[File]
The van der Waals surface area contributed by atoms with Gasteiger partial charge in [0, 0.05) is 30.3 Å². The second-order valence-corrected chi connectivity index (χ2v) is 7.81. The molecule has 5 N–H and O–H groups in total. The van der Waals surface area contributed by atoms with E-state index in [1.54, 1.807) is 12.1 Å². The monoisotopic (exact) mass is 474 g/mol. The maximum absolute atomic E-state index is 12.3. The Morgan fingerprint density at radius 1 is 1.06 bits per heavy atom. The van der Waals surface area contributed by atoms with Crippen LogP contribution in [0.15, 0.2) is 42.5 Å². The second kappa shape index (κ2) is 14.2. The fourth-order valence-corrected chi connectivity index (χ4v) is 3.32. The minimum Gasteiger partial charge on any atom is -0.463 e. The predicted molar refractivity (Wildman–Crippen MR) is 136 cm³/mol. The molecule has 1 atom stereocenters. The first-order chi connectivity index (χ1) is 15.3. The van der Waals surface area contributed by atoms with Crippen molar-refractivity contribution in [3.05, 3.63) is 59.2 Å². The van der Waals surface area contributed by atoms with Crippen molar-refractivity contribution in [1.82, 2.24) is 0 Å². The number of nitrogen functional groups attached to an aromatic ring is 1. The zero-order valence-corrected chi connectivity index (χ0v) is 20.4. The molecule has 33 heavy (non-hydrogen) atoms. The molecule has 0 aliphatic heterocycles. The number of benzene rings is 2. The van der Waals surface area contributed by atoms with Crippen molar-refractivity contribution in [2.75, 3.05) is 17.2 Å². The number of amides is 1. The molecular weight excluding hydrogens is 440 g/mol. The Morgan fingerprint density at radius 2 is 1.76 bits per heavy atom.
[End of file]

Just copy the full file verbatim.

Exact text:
The van der Waals surface area contributed by atoms with Gasteiger partial charge in [0, 0.05) is 30.3 Å². The second-order valence-corrected chi connectivity index (χ2v) is 7.81. The molecule has 5 N–H and O–H groups in total. The van der Waals surface area contributed by atoms with E-state index in [1.54, 1.807) is 12.1 Å². The monoisotopic (exact) mass is 474 g/mol. The maximum absolute atomic E-state index is 12.3. The Morgan fingerprint density at radius 1 is 1.06 bits per heavy atom. The van der Waals surface area contributed by atoms with Crippen LogP contribution in [0.15, 0.2) is 42.5 Å². The second kappa shape index (κ2) is 14.2. The fourth-order valence-corrected chi connectivity index (χ4v) is 3.32. The minimum Gasteiger partial charge on any atom is -0.463 e. The predicted molar refractivity (Wildman–Crippen MR) is 136 cm³/mol. The molecule has 1 atom stereocenters. The first-order chi connectivity index (χ1) is 15.3. The van der Waals surface area contributed by atoms with Crippen molar-refractivity contribution in [3.05, 3.63) is 59.2 Å². The van der Waals surface area contributed by atoms with Crippen molar-refractivity contribution in [1.82, 2.24) is 0 Å². The number of nitrogen functional groups attached to an aromatic ring is 1. The zero-order valence-corrected chi connectivity index (χ0v) is 20.4. The molecule has 33 heavy (non-hydrogen) atoms. The molecule has 0 aliphatic heterocycles. The number of benzene rings is 2. The van der Waals surface area contributed by atoms with Crippen molar-refractivity contribution in [2.75, 3.05) is 17.2 Å². The number of amides is 1. The molecular weight excluding hydrogens is 440 g/mol. The Morgan fingerprint density at radius 2 is 1.76 bits per heavy atom.